Sarepta's Lawsuit Relief: Other Biotech Targets
Sarepta Therapeutics is breathing a little easier this morning. On Wednesday a federal appeals court supported a previous court’s decision to dismiss charges that the company misled shareholders as it vied to gain approval for its Duchenne muscular dystrophy treatment.
In December an attorney representing some Sarepta investors sought to revive a lawsuit that alleged the company falsely claimed its existing clinical data was enough to seek approval of DMD treatment Exondys 51. In September 2016 the U.S. Food and Drug Administration approved Exondys 51 after a contentious approval process. It was the first FDA-approved drug for DMD.
The U.S. Court of Appeals for the First Circuit in Boston initially dismissed the securities class action lawsuit in August 2017. The court said the plaintiffs presented more opinion than fact in their allegations, according to a breakdown of the ruling on Lexology. Then in December plaintiffs sought to revive the lawsuit by arguing again that the company misled the FDA in the months leading up to the approval, Reuters reported. This week though, a federal judge ruled that the lower courts were correct in dismissing the case against the Cambridge, Mass.-based biotech.
While the legal drama was playing out Sarepta has been steadily getting ready to seek regulatory approval for a second DMD drug called golodirsen.
Sarepta is not the first company to face a class action lawsuit brought on by dissatisfied investors – even lawsuits that have been previously dismissed. Last year some shareholders revived a kick-backs class action lawsuit against St. Paul, Minn.-based Cardiovascular Systems, Inc., despite a judge having previously dismissed the litigation. The lawsuit was revived after plaintiffs cited a $25 million judgment against the company in a related case.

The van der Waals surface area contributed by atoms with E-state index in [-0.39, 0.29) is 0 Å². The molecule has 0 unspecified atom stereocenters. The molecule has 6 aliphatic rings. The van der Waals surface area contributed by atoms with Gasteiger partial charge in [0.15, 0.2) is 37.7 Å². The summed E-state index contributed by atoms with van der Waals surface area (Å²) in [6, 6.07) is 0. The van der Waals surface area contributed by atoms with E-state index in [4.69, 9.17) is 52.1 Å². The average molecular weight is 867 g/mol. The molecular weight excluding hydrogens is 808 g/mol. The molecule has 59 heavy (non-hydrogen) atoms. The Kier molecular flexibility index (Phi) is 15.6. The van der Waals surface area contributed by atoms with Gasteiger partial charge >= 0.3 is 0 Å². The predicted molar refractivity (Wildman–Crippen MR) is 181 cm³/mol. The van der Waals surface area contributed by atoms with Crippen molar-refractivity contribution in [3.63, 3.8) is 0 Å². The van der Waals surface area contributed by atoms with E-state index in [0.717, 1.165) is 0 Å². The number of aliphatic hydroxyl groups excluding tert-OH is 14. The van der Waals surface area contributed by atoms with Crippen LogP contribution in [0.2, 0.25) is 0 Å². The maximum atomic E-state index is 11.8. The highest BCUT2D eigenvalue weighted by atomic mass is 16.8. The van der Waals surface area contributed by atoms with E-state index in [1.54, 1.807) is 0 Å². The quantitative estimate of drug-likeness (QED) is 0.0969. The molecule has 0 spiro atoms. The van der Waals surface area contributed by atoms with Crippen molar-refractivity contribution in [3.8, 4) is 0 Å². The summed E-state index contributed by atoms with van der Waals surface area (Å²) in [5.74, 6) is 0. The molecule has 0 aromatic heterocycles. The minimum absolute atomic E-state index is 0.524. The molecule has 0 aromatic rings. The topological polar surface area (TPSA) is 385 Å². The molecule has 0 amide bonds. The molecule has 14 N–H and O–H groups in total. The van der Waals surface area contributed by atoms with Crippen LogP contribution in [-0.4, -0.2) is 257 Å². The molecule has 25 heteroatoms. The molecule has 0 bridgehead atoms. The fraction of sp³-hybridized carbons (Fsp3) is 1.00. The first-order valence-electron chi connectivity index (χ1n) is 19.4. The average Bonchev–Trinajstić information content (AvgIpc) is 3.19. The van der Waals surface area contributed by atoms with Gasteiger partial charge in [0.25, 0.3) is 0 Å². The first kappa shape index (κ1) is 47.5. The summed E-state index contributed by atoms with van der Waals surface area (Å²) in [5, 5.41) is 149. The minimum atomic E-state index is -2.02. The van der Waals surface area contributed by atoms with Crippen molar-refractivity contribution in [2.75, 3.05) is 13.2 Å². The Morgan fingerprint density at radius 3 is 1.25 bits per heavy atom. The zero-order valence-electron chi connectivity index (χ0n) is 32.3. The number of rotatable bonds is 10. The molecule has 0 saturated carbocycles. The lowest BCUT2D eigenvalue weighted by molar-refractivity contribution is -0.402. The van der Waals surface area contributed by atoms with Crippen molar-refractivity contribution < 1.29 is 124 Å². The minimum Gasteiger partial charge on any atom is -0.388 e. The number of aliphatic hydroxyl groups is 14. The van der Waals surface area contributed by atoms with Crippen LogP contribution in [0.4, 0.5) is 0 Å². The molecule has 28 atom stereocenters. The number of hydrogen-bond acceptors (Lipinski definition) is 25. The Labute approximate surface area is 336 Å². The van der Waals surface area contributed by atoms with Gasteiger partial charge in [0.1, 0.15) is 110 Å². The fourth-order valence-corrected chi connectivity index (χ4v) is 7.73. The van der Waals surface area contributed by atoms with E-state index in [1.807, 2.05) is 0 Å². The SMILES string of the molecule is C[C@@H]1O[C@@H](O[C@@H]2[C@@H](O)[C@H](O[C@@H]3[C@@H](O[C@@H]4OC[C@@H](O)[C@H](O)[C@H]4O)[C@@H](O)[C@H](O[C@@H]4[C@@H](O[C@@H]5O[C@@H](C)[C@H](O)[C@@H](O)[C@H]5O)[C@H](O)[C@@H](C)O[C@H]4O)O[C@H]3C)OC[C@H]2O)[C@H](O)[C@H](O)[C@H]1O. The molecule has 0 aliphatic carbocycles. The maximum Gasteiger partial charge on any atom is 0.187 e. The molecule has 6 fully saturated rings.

Life sciences giant Johnson & Johnson has been embroiled in multiple lawsuits over its talc-based products. Plaintiffs alleged that the products, including baby powder, contain cancer-causing materials such as asbestos. Thursday Reuters reported that a jury agreed with a plaintiff and awarded him $30 million in damages. An additional $7 million was awarded to the plaintiff’s wife. As could be expected, J&J said it will appeal the decision.
In February BioSpace noted that life science companies are popular targets for securities fraud litigation. Companies are often targeted following the failure of a Phase III trial. In February alone two companies agreed to settle class action lawsuits after investors raised concerns. Insulet Corporation agreed to pay $19.5 million to settle a class action lawsuit where plaintiffs alleged the company misrepresented the success of its insulin delivery device OmniPod Eros. Utah-based Lipocine Inc. entered into a settlement agreement over a class action lawsuit. The company said it denied the allegations made in the securities fraud case. Lipocine said it was entering into the agreement in order to avoid the burden and expense of further litigation.